09.12.2009 32 °C
Sabaidee and welcome back, sorta took it a bit slow yesterday and being slightly preoccupied about an idea for New Years, but were back, its freezing clod and perfect time to keep the fingers typing!
So first things first, the title, perfect for any sideswipe column but not really the most trust invoking thing to have written into a lifejacket, in fact it was even worse than that as they only had small on board, and that was rated up to the mega weight that is 35 kilograms....needless to say we didnt tell the little old American couple sitting in front of us this, as the lao people sitting on the boats around us were getting a rather good chuckle that someone was actually wearing these bathing suits!
But more importantly, this is probably the best time to explain why we were sitting in a less than waterproof boat, making fun of people actually wearing life jackets...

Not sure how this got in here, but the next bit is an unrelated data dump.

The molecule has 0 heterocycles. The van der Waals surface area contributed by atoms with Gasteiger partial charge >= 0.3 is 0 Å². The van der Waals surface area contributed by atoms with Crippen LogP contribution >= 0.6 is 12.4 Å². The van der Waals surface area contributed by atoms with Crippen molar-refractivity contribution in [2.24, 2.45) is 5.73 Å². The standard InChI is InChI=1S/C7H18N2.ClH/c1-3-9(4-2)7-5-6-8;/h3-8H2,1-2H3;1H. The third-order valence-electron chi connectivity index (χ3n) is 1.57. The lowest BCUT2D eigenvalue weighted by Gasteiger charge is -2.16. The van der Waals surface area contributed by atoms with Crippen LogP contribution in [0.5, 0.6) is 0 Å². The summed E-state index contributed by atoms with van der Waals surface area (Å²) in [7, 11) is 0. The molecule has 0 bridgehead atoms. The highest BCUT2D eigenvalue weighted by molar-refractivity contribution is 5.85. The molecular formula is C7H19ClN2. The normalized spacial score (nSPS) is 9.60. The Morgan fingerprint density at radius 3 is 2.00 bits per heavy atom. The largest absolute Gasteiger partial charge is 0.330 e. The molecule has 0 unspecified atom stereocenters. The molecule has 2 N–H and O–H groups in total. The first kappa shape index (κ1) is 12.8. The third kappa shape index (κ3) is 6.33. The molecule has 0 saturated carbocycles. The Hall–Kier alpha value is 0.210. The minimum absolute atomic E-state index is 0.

Well, this was supposed to be our first real immersion into Lao culture with a trip up the mekong to the caves in which many dynasties have travelled to over the past 500 years to pay their respects and take their buddha lookalikes to sit with all their friends (someone would have really made a mint back in the day with this little gem of an enterprise - there would have been over a couple of thousand in the one cave alone)... and then we were to travel to a 'local' village to try some LaoLao or Lao Whisky...55% alcohol...and probably contributing to the reason you didnt get a blog yesterday, along with sheer laziness haha! So to start the trip off, we headed down to the travel agency that booked it for us at 8am and waited patiently for our tuk tuk to arrive...which it never did, so we piled onto the backs of a couple of motorcycles and raced down towards the ferry 'terminal' (like all things lao, we use these terms very loosly) - also if anyone from southern cross happens to be reading this, we were most definitely traveling in a minibus, and would never do something as silly as to potentially void our travel insurance. And with that small disclaimer we can move on.